Take the 2-minute tour ×
Stack Overflow is a question and answer site for professional and enthusiast programmers. It's 100% free, no registration required.

I'm using Entity Framework 4 with MVC and need to ensure any referenced entities I want to use in my view have been loaded before the controller method returns, otherwise the view spits out the dreaded:

The ObjectContext instance has been disposed and can no longer be used for operations that require a connection.

When selecting straight from the context, I can just use the Include(string) method to force them to be included in the generated SQL query:

var sellers = context.Sellers.Include("Recommendations.User").ToList();

However, if I have (for example) a helper method that accepts an entity and needs all items to be loaded, there's no Include method available.

void Test(Seller seller)
    // ensure all recommendations and their users are loaded

The brute force approach is to loop through them:

foreach (var recommendation in seller.Recommendations)
    recommendation.User.ToString(); // just force a load

If I have 100 recommendations, this will create 101 SQL queries behind-the-scenes. Ideally I want a method/approach that loads all Recommendation AND User objects with only a single trip to SQL.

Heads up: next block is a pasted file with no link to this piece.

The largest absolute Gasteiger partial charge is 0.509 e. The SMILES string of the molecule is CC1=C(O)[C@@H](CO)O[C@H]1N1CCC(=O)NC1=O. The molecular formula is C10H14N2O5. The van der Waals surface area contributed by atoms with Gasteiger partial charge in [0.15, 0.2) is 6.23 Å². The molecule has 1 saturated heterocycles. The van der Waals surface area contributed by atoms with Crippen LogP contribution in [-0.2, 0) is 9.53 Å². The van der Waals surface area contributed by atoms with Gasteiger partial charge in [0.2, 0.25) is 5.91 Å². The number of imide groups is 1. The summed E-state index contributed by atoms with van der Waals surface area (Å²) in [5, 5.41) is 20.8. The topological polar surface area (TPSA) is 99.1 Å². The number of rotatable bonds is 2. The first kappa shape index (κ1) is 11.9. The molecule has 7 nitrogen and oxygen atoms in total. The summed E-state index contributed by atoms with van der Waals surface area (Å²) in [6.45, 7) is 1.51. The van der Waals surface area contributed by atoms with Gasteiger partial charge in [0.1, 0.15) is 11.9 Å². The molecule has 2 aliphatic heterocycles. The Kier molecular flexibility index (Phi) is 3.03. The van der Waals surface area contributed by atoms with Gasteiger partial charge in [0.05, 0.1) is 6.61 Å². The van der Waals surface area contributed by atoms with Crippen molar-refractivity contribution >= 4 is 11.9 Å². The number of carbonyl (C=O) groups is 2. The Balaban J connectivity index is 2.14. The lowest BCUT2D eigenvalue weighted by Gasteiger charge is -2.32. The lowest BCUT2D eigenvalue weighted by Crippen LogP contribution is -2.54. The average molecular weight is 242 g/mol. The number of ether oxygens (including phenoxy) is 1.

Show me the money.

EDIT I'm not really interested in discussing whether this is a good or bad architecture. I've simplified my scenario for the sake of the question. Can you do what I'm asking with the EF API?


Ladislav's edit offered hope of a new approach, but it seems I'm not quite there.

I can achieve what I want via this:

context.Sellers.Include("Recommendations.User").Single(s => s.Id == seller.Id);

This approach doesn't work using LoadProperty...

context.LoadProperty(seller, "Recommendations.User");

...as it fails with the error...

The specified navigation property Recommendations.User could not be found.

Neither of these approaches work if you don't have a reference to the context.

share|improve this question
While this does not answer your question (hence I post it as a comment) - it does discuss loading related entities as it currently works in EF6. Also this is the 1st SOF link that comes up in Google when searching for "entity framework load related entities" : msdn.microsoft.com/en-us/data/jj574232 .So I thought I'd share... –  Zar Shardan May 30 '14 at 14:12

4 Answers 4

I think this is a job for your repository which should in your case expose methods like GetFullSeller (all properties loaded by Include) and GetSeller (only base entity).


There are several ways how to load navigation properties in EF v4.

There is no automatic loading.

share|improve this answer
does that mean you would only ever work on an object that comes straight from a repository? What if you received an entity over, say, WCF, then wanted to attach it and populate more fields on it in order to do more transformations before ultimately saving it? Anyway, I don't really see this as an architecture question. I just want to know if the API supports this, and if not, why not. –  Drew Noakes Sep 8 '10 at 19:57

This is an old question, but in EF6 you can accomplish loading dependent objects on an entity like this:

context.Entry(seller).Collection(s => s.Recommendations).Query().Include(r => r.User)).Load();